Ever wonder where the left picked up the sneering contempt for average Americans that is its hallmark?

In a piece (“Condescensional Wisdom”) on the economist John Kenneth Galbraith, who died last week, George Will shows where it started: 

Galbraith was an adviser to presidents (John Kennedy, a former student, and Lyndon Johnson) and presidential aspirants (Adlai Stevenson and Eugene McCarthy). His book ‘The Affluent Society,’ published in 1958, was a milestone in liberalism’s transformation into a doctrine of condescension. And into a minority persuasion.

In the 1950s liberals were disconsolate. Voters twice rejected the intelligentsia’s pinup, Stevenson, in favor of Dwight Eisenhower, who elicited a new strain in liberalism — disdain for average Americans. Liberals dismissed the Eisenhower administration as ’the bland leading the bland.’ They said New Dealers had been supplanted by car dealers. How to explain the electorate’s dereliction of taste? Easy. The masses, in their bovine simplicity, had been manipulated, mostly by advertising, particularly on television, which by 1958 had become the masses’ entertainment.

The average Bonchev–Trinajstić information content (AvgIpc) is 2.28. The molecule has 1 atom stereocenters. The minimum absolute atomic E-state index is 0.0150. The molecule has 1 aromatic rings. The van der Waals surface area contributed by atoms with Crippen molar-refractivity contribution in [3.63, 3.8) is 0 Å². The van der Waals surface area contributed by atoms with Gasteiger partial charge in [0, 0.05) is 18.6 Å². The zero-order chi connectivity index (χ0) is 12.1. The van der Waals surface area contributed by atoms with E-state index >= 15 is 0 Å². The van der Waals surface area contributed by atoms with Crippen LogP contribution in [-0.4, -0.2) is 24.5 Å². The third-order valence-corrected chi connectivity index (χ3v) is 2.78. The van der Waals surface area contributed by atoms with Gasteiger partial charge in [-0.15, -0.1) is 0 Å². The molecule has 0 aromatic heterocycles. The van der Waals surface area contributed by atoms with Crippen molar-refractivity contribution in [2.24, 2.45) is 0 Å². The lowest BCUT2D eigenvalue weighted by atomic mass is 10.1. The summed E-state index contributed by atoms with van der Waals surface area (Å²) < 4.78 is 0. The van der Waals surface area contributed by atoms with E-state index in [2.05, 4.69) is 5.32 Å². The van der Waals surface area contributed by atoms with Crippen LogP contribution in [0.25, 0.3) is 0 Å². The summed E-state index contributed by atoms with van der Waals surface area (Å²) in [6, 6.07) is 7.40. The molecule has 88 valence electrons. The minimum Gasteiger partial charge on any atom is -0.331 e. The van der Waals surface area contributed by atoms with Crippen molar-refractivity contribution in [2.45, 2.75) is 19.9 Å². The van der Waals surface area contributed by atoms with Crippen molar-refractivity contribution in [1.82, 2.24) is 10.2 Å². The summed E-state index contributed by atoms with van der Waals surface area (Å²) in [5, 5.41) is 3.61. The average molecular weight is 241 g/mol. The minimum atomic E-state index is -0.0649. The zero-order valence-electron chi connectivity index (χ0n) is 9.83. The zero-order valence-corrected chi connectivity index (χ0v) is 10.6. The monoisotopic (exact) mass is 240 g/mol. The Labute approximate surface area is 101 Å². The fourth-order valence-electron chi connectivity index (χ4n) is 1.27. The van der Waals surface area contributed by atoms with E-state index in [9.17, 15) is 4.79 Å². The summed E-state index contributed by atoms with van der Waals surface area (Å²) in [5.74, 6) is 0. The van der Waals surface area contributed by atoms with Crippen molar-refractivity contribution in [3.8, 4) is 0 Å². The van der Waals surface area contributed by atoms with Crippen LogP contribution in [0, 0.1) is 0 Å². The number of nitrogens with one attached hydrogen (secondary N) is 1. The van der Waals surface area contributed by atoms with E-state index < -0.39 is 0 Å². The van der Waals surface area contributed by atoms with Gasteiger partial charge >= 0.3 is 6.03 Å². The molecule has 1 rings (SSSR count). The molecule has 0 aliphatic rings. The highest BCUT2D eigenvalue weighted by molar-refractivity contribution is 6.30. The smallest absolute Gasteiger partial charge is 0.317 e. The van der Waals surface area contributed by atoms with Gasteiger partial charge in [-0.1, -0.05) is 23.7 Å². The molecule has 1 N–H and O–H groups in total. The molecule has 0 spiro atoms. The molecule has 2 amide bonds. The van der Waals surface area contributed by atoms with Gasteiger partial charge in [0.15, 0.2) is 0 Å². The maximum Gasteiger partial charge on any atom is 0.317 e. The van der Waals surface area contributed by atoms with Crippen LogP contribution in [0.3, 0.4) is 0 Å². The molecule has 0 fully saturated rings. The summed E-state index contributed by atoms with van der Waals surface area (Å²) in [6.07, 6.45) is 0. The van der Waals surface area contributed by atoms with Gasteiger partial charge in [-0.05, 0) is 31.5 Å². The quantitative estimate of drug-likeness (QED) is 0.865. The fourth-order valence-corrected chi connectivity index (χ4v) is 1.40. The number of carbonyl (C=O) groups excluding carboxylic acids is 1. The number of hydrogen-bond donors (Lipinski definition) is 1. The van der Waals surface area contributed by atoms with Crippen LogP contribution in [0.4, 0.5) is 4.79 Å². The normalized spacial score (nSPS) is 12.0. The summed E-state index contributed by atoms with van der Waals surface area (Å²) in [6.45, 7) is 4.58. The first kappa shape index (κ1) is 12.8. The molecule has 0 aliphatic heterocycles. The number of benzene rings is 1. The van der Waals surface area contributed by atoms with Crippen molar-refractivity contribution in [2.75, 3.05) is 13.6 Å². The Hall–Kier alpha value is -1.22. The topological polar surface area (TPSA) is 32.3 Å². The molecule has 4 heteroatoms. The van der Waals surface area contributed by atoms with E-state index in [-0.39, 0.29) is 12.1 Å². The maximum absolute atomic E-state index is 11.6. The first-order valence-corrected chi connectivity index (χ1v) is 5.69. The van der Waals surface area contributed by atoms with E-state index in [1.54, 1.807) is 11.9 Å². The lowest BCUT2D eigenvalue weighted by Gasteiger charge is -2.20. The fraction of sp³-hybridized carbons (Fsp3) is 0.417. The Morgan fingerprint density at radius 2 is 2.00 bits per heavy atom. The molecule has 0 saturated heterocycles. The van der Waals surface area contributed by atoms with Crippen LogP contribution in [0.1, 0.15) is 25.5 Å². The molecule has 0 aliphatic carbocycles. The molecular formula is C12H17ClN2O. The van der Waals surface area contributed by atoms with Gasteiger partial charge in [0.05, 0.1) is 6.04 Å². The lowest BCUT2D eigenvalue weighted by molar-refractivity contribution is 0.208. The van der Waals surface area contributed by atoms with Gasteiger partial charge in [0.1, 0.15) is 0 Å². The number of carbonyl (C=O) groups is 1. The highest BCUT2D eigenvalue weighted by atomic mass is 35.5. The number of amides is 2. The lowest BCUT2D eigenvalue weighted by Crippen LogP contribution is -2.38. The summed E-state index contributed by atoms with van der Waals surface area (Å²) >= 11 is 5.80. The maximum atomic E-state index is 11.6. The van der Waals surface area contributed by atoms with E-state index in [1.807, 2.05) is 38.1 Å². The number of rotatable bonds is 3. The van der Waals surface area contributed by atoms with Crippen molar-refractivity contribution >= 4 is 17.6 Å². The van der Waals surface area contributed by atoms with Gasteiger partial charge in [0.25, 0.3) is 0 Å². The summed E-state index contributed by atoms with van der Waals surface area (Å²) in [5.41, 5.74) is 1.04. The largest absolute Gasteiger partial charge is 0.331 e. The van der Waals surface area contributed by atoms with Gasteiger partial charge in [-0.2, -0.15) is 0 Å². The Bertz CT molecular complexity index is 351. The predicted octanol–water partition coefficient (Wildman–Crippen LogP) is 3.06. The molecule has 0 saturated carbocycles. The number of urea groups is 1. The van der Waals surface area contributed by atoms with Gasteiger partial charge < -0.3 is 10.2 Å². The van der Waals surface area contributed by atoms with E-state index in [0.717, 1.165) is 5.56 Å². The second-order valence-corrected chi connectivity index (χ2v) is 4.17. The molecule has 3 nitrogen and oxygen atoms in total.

Intellectuals, that herd of independent minds, were, as usual, in lock step as they deplored ‘conformity.’ Fear of that had begun when the decade did, with David Riesman’s ‘The Lonely Crowd’ (1950), which was followed by C. Wright Mills’s ‘White Collar’ (1951), Sloan Wilson’s novel ‘The Man in the Gray Flannel Suit’ (1955), William Whyte’s ‘The Organization Man’ (1956) and Vance Packard’s ‘The Hidden Persuaders? (1957).’

One of the reasons liberals despise average people as vulgar is that they prefer big cars to big government:

In the 1960s that liberalism became a stance of disdain, describing Americans not only as Galbraith had, as vulgar, but also as sick, racist, sexist, imperialist, etc. Again, and not amazingly, voters were not amused when told that their desires — for big cars, neighborhood schools and other things — did not deserve respect.